Crossing Patterns

I often get in courses for review in the TDAA in which the challenge is not suitable to the level of play. I want to show you a simple example (a bit of an exaggeration):

What we see in this illustration is a simple down and back, without so much as a crossing pattern or a change-of-sides. Often enough the course designer feels trapped by the long lines of the course and doesn’t really know how to get out of it. What I’ll say in my review is that they should “twist” the loop. This is a relatively easy matter.

In the two parallel lines I’ve changed sides at a midway point, creating the “twist”. Note that the single crossing pattern necessitates (probably) two changes of sides.

If we involve the A-frame or any contact obstacle in a lane change, the A-frame deserves a bit of a rotation to ensure that the dog has a square or safe approach. This sequence has three crossing patterns and as many as three or four implicit changes of side.

From the beginning in this exercise the course designer has been trapped by his own design. To tell the truth I’m already bored with the simple pretzel twists to fix the problem. There are playful things we can do with the sequence that make it an exciting bit of dog agility.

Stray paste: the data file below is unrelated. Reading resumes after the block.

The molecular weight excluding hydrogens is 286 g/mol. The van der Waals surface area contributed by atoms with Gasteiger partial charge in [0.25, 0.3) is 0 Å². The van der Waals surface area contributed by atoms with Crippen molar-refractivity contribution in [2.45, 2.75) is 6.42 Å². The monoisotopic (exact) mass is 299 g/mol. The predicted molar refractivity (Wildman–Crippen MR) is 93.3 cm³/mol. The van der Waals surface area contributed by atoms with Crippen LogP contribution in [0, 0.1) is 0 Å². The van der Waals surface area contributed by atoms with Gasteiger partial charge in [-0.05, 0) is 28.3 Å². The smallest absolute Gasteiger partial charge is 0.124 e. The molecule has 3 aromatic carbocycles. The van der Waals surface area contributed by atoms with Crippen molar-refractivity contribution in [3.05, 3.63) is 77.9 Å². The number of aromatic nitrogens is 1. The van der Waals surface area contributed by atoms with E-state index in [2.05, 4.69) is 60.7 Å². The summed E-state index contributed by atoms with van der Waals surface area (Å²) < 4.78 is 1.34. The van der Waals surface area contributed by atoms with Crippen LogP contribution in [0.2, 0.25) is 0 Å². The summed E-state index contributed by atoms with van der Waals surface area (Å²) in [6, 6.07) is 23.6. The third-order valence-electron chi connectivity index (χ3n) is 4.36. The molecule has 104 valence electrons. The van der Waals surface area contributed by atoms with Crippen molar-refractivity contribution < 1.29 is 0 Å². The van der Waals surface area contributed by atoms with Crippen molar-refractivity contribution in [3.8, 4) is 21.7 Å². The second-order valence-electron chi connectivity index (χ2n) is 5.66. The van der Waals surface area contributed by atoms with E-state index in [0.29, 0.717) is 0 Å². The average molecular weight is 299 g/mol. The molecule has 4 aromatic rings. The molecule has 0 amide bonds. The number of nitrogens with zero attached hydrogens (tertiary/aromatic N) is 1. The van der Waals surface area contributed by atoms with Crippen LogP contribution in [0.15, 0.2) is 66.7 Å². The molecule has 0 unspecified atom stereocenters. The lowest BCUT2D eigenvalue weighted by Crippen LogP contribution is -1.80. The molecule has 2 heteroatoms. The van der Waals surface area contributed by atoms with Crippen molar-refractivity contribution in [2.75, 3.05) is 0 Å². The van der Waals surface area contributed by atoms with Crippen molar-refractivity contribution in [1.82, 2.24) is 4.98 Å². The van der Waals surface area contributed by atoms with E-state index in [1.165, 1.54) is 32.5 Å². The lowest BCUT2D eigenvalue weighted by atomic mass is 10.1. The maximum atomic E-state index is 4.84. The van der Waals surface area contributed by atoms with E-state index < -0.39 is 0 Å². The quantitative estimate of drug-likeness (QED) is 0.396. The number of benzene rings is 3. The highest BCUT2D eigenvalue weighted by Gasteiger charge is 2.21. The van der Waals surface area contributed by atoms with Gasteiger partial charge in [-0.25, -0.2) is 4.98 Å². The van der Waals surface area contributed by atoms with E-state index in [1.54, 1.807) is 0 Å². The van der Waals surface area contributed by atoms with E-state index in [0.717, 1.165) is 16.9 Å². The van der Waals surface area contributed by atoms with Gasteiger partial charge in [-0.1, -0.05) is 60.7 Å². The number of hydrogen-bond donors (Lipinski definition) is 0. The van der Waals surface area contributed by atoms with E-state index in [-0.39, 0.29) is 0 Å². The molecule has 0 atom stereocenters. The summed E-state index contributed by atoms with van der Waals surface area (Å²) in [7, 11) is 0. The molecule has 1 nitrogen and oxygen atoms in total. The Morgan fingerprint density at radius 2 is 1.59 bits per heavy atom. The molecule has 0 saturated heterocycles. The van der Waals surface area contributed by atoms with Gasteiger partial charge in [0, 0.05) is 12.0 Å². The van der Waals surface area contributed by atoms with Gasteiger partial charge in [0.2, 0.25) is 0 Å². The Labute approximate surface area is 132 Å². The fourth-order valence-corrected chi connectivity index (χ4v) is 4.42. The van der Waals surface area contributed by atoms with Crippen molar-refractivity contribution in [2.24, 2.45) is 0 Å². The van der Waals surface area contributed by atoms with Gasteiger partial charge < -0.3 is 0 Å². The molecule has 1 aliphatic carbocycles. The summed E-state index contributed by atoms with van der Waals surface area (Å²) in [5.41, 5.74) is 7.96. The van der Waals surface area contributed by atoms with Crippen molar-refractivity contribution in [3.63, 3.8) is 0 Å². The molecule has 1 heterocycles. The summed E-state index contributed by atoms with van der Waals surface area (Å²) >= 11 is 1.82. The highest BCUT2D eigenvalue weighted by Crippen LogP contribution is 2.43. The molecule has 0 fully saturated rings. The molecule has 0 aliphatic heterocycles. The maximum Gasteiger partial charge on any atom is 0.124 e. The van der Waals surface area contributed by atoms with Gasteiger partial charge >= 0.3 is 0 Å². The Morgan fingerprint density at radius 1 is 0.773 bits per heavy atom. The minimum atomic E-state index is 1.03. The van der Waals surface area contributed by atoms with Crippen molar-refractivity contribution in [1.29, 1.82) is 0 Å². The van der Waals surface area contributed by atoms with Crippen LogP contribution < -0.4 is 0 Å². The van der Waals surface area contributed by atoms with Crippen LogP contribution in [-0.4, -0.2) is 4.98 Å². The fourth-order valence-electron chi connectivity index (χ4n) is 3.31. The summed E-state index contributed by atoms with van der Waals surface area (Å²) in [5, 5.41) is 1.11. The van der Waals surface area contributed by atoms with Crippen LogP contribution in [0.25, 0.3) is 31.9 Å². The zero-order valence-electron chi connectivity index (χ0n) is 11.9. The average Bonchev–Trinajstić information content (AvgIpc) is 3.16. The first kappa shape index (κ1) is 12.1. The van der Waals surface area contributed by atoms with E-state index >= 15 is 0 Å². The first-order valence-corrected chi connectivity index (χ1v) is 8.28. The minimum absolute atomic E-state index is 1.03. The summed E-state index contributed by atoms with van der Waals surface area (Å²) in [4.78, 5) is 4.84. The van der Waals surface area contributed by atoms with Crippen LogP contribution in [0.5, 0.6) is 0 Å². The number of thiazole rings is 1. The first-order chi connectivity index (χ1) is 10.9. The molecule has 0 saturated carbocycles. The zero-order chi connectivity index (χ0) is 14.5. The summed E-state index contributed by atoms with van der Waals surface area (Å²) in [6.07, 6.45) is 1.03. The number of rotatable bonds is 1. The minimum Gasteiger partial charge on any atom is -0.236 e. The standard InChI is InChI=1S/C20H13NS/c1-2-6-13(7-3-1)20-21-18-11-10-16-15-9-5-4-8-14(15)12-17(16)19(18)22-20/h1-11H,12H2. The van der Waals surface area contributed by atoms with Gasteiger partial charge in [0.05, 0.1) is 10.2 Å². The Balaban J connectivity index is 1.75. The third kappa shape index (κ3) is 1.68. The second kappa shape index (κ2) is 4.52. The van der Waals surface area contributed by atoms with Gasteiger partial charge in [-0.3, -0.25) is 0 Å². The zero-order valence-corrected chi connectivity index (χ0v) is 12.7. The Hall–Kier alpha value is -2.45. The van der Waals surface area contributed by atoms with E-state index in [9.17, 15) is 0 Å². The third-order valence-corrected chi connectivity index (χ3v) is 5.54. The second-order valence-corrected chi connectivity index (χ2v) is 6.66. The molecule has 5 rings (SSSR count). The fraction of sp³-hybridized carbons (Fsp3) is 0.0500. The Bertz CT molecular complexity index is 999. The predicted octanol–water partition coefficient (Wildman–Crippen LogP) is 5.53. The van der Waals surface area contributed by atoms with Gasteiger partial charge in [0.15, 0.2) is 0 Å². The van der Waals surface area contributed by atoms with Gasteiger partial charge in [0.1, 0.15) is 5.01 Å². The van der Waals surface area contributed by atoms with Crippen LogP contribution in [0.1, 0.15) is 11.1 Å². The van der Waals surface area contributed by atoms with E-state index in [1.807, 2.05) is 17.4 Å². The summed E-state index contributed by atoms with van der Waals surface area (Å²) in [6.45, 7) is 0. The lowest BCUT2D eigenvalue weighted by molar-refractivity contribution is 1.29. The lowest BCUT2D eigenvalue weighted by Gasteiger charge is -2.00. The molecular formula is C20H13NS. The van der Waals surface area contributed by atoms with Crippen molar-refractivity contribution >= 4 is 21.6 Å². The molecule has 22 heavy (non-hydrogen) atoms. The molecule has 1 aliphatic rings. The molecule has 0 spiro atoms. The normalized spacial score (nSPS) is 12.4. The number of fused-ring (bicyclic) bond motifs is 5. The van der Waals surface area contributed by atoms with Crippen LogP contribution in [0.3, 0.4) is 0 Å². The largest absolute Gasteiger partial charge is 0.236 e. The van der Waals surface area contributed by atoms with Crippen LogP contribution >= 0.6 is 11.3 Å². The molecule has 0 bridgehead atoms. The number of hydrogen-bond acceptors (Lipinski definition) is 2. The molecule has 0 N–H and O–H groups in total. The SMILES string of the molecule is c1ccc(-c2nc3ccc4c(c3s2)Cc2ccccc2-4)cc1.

Okay, I know. I’ve impinged on the unseen bit in the course (the bit that trapped these lines of obstacles against the wall)… and I’ve raised the obstacle count.

But look how much more fun everyone is having?


Questions comments & impassioned speeches to Bud Houston The Country Dream web store is up and running. You know… I have five volumes (over 100 pp each) of The Joker’s Notebook available on my web-store at an embarrassingly inexpensive price. These are lesson plans suitable for individual or group classes for teaching dog to work at a distance.


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